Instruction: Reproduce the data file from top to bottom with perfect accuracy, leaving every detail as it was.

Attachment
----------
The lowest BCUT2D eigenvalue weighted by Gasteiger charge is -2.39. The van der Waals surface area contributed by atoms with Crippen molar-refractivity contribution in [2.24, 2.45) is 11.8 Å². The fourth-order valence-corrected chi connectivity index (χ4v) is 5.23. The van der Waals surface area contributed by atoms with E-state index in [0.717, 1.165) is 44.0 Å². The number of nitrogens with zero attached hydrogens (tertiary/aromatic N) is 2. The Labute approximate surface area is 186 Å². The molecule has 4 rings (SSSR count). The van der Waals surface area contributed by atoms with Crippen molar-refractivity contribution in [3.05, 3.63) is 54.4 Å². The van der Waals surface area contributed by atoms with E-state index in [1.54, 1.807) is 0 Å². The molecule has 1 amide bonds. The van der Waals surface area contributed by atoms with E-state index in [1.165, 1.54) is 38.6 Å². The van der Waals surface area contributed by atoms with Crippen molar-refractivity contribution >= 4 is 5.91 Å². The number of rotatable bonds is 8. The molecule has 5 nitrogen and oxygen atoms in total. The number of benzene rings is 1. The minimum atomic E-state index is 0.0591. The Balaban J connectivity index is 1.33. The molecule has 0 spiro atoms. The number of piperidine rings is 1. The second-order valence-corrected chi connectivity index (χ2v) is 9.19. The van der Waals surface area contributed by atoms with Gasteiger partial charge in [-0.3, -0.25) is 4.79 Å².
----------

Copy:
The lowest BCUT2D eigenvalue weighted by Gasteiger charge is -2.39. The van der Waals surface area contributed by atoms with Crippen molar-refractivity contribution in [2.24, 2.45) is 11.8 Å². The fourth-order valence-corrected chi connectivity index (χ4v) is 5.23. The van der Waals surface area contributed by atoms with E-state index in [0.717, 1.165) is 44.0 Å². The number of nitrogens with zero attached hydrogens (tertiary/aromatic N) is 2. The Labute approximate surface area is 186 Å². The molecule has 4 rings (SSSR count). The van der Waals surface area contributed by atoms with Crippen molar-refractivity contribution in [3.05, 3.63) is 54.4 Å². The van der Waals surface area contributed by atoms with E-state index in [1.54, 1.807) is 0 Å². The molecule has 1 amide bonds. The van der Waals surface area contributed by atoms with E-state index in [1.165, 1.54) is 38.6 Å². The van der Waals surface area contributed by atoms with Crippen molar-refractivity contribution >= 4 is 5.91 Å². The number of rotatable bonds is 8. The molecule has 5 nitrogen and oxygen atoms in total. The number of benzene rings is 1. The minimum atomic E-state index is 0.0591. The Balaban J connectivity index is 1.33. The molecule has 0 spiro atoms. The number of piperidine rings is 1. The second-order valence-corrected chi connectivity index (χ2v) is 9.19. The van der Waals surface area contributed by atoms with Gasteiger partial charge in [-0.3, -0.25) is 4.79 Å².